Another twist in the saga of the mysterious supersolid, a quantum-mechanical crystal that can flow, comes from new data challenging the interpretation of experiments taken to be proof of the supersolid’s existence.
In 2004 Moses Chan and Eunseong Kim at Pennsylvania State University showed that the oscillations of a wobbling vessel (called a torsional oscillator) filled with solid helium-4 increased in frequency when its temperature was cooled, just as might be expected if part of the helium-4 was becoming supersolid, and flowing through itself rather than being dragged around with the rest of the vessel. The results appeared to fit the theoretical prediction of a supersolid proposed by Russian theorists in the 1960s.
While nobody questions that Chan and Kim have discovered some strange and novel exotic behavior in helium-4, the supersolid interpretation quickly came under pressure. In 2006, Sophie Rittner and John Reppy at Cornell University in Ithaca, New York, showed that the putative supersolid signal got weaker if a helium-4 crystal was heated to remove imperfections before being cooled down again for the experiments; the opposite of what the classic theory would predict. Then in 2007, James Day and John Beamish at the University of Alberta in Edmonton found by shearing helium-4 samples that the material’s stiffness increased at low temperatures in a way that might mimick the signal attributed to the supersolid (because a stiffer crystal would oscillate more quickly).
Now Seamus Davis, also at Cornell, and his colleagues, show in Science that the microscopic defects in the crystalline structure that produce the shearing effect Day and Beamish measured are indeed the ones that cause the torsional oscillator frequency to increase. They discovered this by measuring the motion of a torsional oscillator using an extremely sensitive position sensor that enabled them to gauge exactly how fast the material inside was responding as it was shaken. They found the response time varies gradually with temperature, as would be expected for effects due to the freezing of defects in the crystalline structure, rather than suddenly, as would be expected for a transition into a supersolid state.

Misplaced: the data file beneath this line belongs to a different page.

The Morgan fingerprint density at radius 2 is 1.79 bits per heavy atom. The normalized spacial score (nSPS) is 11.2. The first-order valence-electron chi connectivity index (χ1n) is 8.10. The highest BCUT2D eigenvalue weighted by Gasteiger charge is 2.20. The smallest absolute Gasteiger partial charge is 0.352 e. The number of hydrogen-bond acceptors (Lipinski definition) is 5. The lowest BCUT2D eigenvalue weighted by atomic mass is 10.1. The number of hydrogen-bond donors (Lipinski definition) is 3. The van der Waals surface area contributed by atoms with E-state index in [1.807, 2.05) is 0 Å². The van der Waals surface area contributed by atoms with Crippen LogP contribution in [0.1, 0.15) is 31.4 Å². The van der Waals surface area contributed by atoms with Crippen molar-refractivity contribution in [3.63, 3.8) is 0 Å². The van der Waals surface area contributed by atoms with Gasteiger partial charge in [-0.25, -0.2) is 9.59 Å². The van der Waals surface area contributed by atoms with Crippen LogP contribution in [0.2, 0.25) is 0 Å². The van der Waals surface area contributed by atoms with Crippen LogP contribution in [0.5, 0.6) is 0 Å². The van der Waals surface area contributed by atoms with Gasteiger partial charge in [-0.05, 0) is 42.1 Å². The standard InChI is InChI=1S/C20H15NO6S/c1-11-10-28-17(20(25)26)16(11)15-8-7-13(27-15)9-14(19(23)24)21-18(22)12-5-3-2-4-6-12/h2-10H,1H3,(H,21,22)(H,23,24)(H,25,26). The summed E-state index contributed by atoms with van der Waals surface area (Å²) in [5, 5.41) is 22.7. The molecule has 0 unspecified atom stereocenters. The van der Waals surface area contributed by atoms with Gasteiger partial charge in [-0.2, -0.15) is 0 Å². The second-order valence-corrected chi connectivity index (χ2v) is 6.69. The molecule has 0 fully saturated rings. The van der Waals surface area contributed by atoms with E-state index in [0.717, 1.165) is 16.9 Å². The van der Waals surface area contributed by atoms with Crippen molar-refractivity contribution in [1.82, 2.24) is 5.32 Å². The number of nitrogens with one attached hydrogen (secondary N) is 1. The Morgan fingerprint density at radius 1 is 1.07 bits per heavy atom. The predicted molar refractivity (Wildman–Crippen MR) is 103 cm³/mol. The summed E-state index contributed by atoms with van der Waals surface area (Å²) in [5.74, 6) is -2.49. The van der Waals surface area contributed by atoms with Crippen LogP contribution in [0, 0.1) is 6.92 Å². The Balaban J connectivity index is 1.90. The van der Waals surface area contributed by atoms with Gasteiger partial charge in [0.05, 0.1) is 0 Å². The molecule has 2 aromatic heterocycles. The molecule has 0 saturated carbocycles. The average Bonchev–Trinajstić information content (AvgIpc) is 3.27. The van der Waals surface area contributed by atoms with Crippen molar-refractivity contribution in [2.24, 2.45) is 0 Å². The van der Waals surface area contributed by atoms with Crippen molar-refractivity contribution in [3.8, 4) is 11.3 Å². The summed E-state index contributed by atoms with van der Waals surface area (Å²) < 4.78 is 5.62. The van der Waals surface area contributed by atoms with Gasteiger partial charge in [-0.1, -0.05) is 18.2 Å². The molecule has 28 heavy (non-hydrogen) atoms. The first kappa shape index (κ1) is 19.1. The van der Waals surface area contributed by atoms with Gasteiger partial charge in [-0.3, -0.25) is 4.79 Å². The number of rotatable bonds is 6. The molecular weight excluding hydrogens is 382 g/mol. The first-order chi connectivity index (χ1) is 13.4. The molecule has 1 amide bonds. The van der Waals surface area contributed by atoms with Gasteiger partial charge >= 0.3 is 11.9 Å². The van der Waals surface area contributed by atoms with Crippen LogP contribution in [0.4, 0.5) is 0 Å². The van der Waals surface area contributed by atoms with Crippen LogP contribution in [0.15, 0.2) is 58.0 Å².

Davis suggests that the material, rather than being a supersolid, is actually closer to a glass, a frozen sea of defects, that may also be able to flow. “If there is a superfluid component then it’s a superglass,” Davis says.
Chan says he finds the paper interesting but that any claim there is no supersolid must also explain a control experiment he and Kim did in 2004, in which they blocked the ability of the putative supersolid to flow and showed the signal went away – as expected based on the supersolid interpretation – and a more recent paper in which Kim, now at KAIST in South Korea, found evidence for apparent vortices forming in solid helium 4 in a torsional oscillator, another strong sign of a supersolid’s existence. Robert Hallock of the University of Massachusetts, Amherst, sounds a similar note, pointing to work from his lab showing that fluid helium-4 can apparently flow through a crystal of solid helium 4. “It may be that more than one physical process is at work in the solid, he says, “time will tell.”
Davis acknowledges these other results and says he simply doesn’t know if the supersolid is the correct explanation of them or not.
Reppy says Davis’ has done a beautiful experiment that’s a real advance. The problem faced by everyone in the field, he says, is that there might be a very small supersolid effect buried under another effect — that caused by changes in defects in the crystalline structure — with the same experimental signature. “The similarity of the phenomena creates a real problem for the experimentalist,” he says.
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